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A balanced budget amendment to solve the debt crisis? It's an old story.

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Newscom/File

(Read caption) In 1798 Thomas Jefferson wrote that the only way to rein in the spending of the John Adams administration was an amendment to prohibit the federal government from incurring debt.

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It’s unsurprising that the state of the federal budget is perhaps the longest-running issue in US politics. “Congress, White House in Budget Clash” is a headline that could have run in the time of the tricorn hat.

But what about a constitutional amendment requiring a balanced budget? Is that a new thing or an old idea repurposed for modern times?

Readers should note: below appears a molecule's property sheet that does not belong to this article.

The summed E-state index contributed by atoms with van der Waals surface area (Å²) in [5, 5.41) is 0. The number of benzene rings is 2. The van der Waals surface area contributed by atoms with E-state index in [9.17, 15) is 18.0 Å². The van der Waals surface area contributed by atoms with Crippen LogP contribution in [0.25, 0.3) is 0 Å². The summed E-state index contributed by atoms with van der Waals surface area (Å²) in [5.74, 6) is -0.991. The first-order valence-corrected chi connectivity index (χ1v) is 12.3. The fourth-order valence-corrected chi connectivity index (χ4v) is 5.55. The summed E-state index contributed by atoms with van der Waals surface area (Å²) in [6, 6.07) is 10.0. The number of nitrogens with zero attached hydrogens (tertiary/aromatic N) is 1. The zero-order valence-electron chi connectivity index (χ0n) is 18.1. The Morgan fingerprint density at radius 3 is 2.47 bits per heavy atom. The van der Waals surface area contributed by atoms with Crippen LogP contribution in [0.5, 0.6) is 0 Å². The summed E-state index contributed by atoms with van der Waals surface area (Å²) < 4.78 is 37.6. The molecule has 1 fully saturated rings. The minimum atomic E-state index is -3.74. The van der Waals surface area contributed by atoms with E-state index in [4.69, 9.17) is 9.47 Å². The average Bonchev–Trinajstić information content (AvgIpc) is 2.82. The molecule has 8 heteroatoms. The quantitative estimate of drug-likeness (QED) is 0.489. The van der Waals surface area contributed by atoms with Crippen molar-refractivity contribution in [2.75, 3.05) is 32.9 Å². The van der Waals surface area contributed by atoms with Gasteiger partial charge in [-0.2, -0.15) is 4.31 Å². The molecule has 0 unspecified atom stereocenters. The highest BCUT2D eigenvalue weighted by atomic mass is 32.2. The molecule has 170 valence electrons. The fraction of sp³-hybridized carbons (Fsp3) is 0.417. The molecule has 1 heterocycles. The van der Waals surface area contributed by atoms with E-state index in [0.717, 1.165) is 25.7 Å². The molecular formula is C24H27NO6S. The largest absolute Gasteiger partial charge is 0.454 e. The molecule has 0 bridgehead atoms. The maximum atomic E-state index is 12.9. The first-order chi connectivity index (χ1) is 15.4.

You wouldn’t be reading about it here if it were not the latter. Tacking a black-ink requirement onto the supreme law of the land is a proposal that has bounced around Washington since Franklin Roosevelt was spending us out of the Great Depression.

Or even earlier, if you consider Thomas Jefferson serious on this issue. In 1798 Jefferson wrote that the only way to rein in the spending of the John Adams administration was an amendment to prohibit the federal government from incurring debt.

Jefferson wrote a lot, though. So it might be fairer to call Sen. Millard Tydings and Rep. Harold Knutson the founding fathers of the modern balanced budget amendment movement.

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